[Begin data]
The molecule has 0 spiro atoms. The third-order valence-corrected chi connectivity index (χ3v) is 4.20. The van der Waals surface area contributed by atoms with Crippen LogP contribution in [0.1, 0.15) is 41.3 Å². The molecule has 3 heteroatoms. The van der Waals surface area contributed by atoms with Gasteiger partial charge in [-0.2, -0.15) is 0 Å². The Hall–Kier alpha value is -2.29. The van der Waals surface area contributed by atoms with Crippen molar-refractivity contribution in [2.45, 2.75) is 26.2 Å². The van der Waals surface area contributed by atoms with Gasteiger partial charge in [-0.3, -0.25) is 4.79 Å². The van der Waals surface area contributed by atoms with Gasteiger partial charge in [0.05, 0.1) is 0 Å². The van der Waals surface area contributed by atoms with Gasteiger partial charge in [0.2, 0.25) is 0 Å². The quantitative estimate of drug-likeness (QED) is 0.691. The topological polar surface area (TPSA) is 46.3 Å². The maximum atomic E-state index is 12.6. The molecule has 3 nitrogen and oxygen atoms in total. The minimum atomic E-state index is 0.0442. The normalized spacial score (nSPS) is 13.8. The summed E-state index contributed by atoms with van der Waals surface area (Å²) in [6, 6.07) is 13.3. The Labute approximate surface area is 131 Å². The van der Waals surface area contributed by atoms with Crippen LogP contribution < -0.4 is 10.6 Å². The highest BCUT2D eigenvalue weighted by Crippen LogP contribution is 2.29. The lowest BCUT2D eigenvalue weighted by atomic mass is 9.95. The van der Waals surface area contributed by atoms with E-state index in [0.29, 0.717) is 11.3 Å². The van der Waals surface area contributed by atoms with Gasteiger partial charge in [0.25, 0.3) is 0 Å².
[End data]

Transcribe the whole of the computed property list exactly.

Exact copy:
The molecule has 0 spiro atoms. The third-order valence-corrected chi connectivity index (χ3v) is 4.20. The van der Waals surface area contributed by atoms with Crippen LogP contribution in [0.1, 0.15) is 41.3 Å². The molecule has 3 heteroatoms. The van der Waals surface area contributed by atoms with Gasteiger partial charge in [-0.2, -0.15) is 0 Å². The Hall–Kier alpha value is -2.29. The van der Waals surface area contributed by atoms with Crippen molar-refractivity contribution in [2.45, 2.75) is 26.2 Å². The van der Waals surface area contributed by atoms with Gasteiger partial charge in [-0.3, -0.25) is 4.79 Å². The van der Waals surface area contributed by atoms with Gasteiger partial charge in [0.05, 0.1) is 0 Å². The van der Waals surface area contributed by atoms with Gasteiger partial charge in [0.2, 0.25) is 0 Å². The quantitative estimate of drug-likeness (QED) is 0.691. The topological polar surface area (TPSA) is 46.3 Å². The maximum atomic E-state index is 12.6. The molecule has 3 nitrogen and oxygen atoms in total. The minimum atomic E-state index is 0.0442. The normalized spacial score (nSPS) is 13.8. The summed E-state index contributed by atoms with van der Waals surface area (Å²) in [6, 6.07) is 13.3. The Labute approximate surface area is 131 Å². The van der Waals surface area contributed by atoms with Crippen LogP contribution < -0.4 is 10.6 Å². The highest BCUT2D eigenvalue weighted by Crippen LogP contribution is 2.29. The lowest BCUT2D eigenvalue weighted by atomic mass is 9.95. The van der Waals surface area contributed by atoms with E-state index in [0.29, 0.717) is 11.3 Å². The van der Waals surface area contributed by atoms with Gasteiger partial charge in [0.25, 0.3) is 0 Å².